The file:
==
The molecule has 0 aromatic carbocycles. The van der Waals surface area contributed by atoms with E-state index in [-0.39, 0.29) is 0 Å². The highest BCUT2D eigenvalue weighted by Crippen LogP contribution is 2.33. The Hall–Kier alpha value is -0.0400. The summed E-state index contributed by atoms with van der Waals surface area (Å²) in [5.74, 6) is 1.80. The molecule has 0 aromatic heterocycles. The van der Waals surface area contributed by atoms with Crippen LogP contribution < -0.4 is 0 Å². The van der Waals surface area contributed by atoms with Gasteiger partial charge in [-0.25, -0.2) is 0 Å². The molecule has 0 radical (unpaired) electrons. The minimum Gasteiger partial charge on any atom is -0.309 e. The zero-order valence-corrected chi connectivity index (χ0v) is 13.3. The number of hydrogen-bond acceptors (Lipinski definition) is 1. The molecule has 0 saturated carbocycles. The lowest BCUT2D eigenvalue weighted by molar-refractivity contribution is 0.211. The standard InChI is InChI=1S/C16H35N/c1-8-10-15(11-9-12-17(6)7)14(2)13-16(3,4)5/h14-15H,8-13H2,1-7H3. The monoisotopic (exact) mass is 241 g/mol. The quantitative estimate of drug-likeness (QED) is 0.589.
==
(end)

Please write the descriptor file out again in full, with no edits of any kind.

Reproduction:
The molecule has 0 aromatic carbocycles. The van der Waals surface area contributed by atoms with E-state index in [-0.39, 0.29) is 0 Å². The highest BCUT2D eigenvalue weighted by Crippen LogP contribution is 2.33. The Hall–Kier alpha value is -0.0400. The summed E-state index contributed by atoms with van der Waals surface area (Å²) in [5.74, 6) is 1.80. The molecule has 0 aromatic heterocycles. The van der Waals surface area contributed by atoms with Crippen LogP contribution < -0.4 is 0 Å². The van der Waals surface area contributed by atoms with Gasteiger partial charge in [-0.25, -0.2) is 0 Å². The molecule has 0 radical (unpaired) electrons. The minimum Gasteiger partial charge on any atom is -0.309 e. The zero-order valence-corrected chi connectivity index (χ0v) is 13.3. The number of hydrogen-bond acceptors (Lipinski definition) is 1. The molecule has 0 saturated carbocycles. The lowest BCUT2D eigenvalue weighted by molar-refractivity contribution is 0.211. The standard InChI is InChI=1S/C16H35N/c1-8-10-15(11-9-12-17(6)7)14(2)13-16(3,4)5/h14-15H,8-13H2,1-7H3. The monoisotopic (exact) mass is 241 g/mol. The quantitative estimate of drug-likeness (QED) is 0.589.